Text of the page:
- planespotting
**Posts:**3026**Joined:**

I went to the Southwest Airlines Pigskin Plane Pull on Thursday. They get two teams of 16, one team of U-Texas Fans and one team of Oklahoma U Fans, and see who can pull a 737-700 50 yards the fastest. The OU team won, getting a time of 40 seconds. A Boeing 737-700 weighs roughly 83,000 lbs, which equates to about 37,648 kg. 50 yards is 45.72 meters. I am trying to figure out the basics of the winning pull. it has been awhile since Physics in high school and im running into some problems. Here is what i have so far:

T=40 seconds

D=45.72 Meters

Vo=0

Vave= D/T, Vave = 45.72m/40sec, Vave = 1.143 m/s

PE=MA, PE = 37,648.2kg(9.8m/s^2), PE = 368,952.36 kg m/s^2 (or newtons) at rest.

I am trying to figure out how to determine Velocity Final, acceleration, and then moving on to figure out how much work was exerted on the 737 over the 50 yards, and the kinetic energy of the 737 at the end of the pull. the formula i have found and tried to use for the acceleration and Vf is:

V^2=Vo^2+2ax

I come up with an acceleration of .0143m/s^2. But the Vf has to have been faster then the average speed of 1.143m/s. And then the acceleration that i have is wrong. arghh. I just cannot seem to figure out how to solve this problem. Thank you in advance.

T=40 seconds

D=45.72 Meters

Vo=0

Vave= D/T, Vave = 45.72m/40sec, Vave = 1.143 m/s

PE=MA, PE = 37,648.2kg(9.8m/s^2), PE = 368,952.36 kg m/s^2 (or newtons) at rest.

I am trying to figure out how to determine Velocity Final, acceleration, and then moving on to figure out how much work was exerted on the 737 over the 50 yards, and the kinetic energy of the 737 at the end of the pull. the formula i have found and tried to use for the acceleration and Vf is:

V^2=Vo^2+2ax

I come up with an acceleration of .0143m/s^2. But the Vf has to have been faster then the average speed of 1.143m/s. And then the acceleration that i have is wrong. arghh. I just cannot seem to figure out how to solve this problem. Thank you in advance.

Do you like movies about gladiators?

v = t * a

s = t^2*a / 2

a = 2*s/t^2

v_final = a*t

W = s*F

F = m*a

W = s*m*a

This is neglecting the (significant!) friction!

[Edited 2004-10-08 17:11:49]

s = t^2*a / 2

a = 2*s/t^2

v_final = a*t

W = s*F

F = m*a

W = s*m*a

This is neglecting the (significant!) friction!

[Edited 2004-10-08 17:11:49]

I thought I was doing good trying to avoid those airport hotels... and look at me now.

- planespotting
**Posts:**3026**Joined:**

yes of course.

so now im getting

a = .05715 m/s^2

and

Vf= 2.286 m/s

so now im getting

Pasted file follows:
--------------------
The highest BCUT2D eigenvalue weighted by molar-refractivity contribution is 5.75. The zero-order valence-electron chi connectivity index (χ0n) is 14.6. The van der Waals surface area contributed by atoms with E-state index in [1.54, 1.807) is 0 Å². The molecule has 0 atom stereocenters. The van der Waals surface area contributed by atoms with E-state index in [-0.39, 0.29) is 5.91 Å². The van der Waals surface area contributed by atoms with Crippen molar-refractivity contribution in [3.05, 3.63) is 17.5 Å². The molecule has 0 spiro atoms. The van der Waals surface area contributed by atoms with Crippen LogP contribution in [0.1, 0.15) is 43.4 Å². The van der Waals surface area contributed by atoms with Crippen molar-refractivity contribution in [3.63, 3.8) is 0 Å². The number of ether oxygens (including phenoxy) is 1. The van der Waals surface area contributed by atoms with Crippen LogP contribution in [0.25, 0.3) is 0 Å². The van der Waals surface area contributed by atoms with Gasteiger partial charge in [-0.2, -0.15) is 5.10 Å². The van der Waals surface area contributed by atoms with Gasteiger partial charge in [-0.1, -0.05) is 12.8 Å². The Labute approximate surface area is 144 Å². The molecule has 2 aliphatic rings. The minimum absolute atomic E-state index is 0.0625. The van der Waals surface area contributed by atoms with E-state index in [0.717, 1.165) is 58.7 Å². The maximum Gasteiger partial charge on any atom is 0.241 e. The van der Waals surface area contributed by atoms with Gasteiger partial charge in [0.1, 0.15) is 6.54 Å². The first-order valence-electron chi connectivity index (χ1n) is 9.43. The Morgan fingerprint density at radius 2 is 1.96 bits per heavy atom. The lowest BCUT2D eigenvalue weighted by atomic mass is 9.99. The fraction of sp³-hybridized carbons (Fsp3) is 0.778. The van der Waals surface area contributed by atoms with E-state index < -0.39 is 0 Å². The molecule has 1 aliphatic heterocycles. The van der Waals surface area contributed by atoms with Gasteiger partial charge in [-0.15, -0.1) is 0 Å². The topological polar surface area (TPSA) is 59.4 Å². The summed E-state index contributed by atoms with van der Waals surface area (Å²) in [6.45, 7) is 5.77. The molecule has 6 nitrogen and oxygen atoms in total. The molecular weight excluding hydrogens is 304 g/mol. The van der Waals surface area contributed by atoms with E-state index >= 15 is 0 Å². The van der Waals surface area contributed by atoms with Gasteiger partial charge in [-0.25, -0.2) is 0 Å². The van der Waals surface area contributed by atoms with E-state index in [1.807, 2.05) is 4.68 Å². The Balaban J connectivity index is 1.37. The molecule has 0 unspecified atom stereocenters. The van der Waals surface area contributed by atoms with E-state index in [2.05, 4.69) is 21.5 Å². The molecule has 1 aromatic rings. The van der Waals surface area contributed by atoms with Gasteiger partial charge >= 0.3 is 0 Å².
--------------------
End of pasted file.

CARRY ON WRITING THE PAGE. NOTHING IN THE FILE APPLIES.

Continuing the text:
a = .05715 m/s^2

and

Vf= 2.286 m/s

Do you like movies about gladiators?

I'm not sure how much you want to simulate what really occurred in the plane pull, but remember that with these equations, you're calculating for a constant acceleration, which I'm sure was not the case at the actual event. Anyway, good luck!

~Vik

~Vik

I'm watching Jeopardy. The category is worst Madonna songs. "This one from 1987 is terrible".

There's a simple reason why you're having difficulty:

You can't solve the problem with the limited information you have - it is just not possible.

There is no information on the acceleration, nor any on the final velocity.

You only have distance and time - but there's a zillion ways in which to move an object 45m in 40 seconds.

For example: You could spend 39 seconds getting it halfway, and then accelerate to cover the other half in just one second, in which case your final velocity will be very high. Or you could maintain a gradual constant acceleration throughout the pull.

The most likely scenario, in my view, is that there would be an initial burst of acceleration to get the aircraft moving, but that the velocity would then remain fairly constant throughout the pull - in which case you can calculate a rough idea of average speed. Not very useful, though.

In short, you either have to make some assumptions on the acceleration profile or come up with some more figures for variables such as the final velocity. Without these, it is impossible to come up with the answers you're looking for.

You can't solve the problem with the limited information you have - it is just not possible.

There is no information on the acceleration, nor any on the final velocity.

You only have distance and time - but there's a zillion ways in which to move an object 45m in 40 seconds.

For example: You could spend 39 seconds getting it halfway, and then accelerate to cover the other half in just one second, in which case your final velocity will be very high. Or you could maintain a gradual constant acceleration throughout the pull.

The most likely scenario, in my view, is that there would be an initial burst of acceleration to get the aircraft moving, but that the velocity would then remain fairly constant throughout the pull - in which case you can calculate a rough idea of average speed. Not very useful, though.

In short, you either have to make some assumptions on the acceleration profile or come up with some more figures for variables such as the final velocity. Without these, it is impossible to come up with the answers you're looking for.

That friction can't be ignored for long either...just the force to break those tires away from the ground must have taken alot of energy..that conversion from PE to KE.

Great thread though!

DeltaGuy

Great thread though!

DeltaGuy

"The cockpit, what is it?" "It's the little room in the front of the plane where the pilot sits, but that's not importan